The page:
I'm looking for specific data. How high and low can my client comfortably reach? How far forward can he extend his reach — for example, can he comfortably reach to the back of the counter? What is the best counter height for food preparation? Best height at the sink? Are there strength issues? Not everyone can haul a cast-iron pot out of a bottom drawer, or comfortably grasp a small knob.

I make notes about the client's movement patterns. A lot of people who don't think of themselves as disabled have an awful time reaching high shelves, or getting down on their knees to find a pot at the back of a base cabinet. Visibility can also be a concern, especially as folks age.

It helps to watch people operate in their current kitchens. I don't ask clients to make me dinner, but I've learned a great deal watching them make me a cup of coffee. Getting a conversation going with the entire family present can be helpful, too. The interaction — including disagreements — among the members who will share the kitchen often yields clues to both problems and solutions.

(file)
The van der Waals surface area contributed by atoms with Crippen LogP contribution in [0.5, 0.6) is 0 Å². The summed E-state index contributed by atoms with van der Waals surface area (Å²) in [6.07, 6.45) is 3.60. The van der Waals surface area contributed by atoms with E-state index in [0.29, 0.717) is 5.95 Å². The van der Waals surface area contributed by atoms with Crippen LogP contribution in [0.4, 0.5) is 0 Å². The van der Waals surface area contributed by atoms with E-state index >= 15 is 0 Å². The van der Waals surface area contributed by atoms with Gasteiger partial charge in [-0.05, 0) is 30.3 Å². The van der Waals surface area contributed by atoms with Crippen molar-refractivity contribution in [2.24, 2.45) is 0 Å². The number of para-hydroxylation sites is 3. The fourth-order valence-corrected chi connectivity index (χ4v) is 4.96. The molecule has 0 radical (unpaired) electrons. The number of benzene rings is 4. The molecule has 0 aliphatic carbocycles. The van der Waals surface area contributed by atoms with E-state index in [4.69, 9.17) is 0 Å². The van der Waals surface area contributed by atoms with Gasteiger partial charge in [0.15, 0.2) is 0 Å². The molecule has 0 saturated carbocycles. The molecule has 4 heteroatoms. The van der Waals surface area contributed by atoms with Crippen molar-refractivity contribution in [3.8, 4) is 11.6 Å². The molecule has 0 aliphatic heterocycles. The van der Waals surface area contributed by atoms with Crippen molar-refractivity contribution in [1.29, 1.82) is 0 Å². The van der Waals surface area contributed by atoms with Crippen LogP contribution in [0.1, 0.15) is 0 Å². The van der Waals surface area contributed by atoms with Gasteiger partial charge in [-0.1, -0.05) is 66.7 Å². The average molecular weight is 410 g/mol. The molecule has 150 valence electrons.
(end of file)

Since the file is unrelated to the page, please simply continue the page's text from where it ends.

People have good ideas. Sometimes a seemingly off-the-wall notion can turn out to be key. In short, listen carefully.

Mockups and Drawings

At the same time I'm having these conversations with the client, I'm usually measuring up the space. I've found that owner's drawings, though useful, are rarely accurate. Architect's drawings may be off, as well. Sometimes I take a small drawing board to the site and actually make a floor plan, in 1/2-inch scale. Other times, I use large graph paper and make a freehand version, also in scale.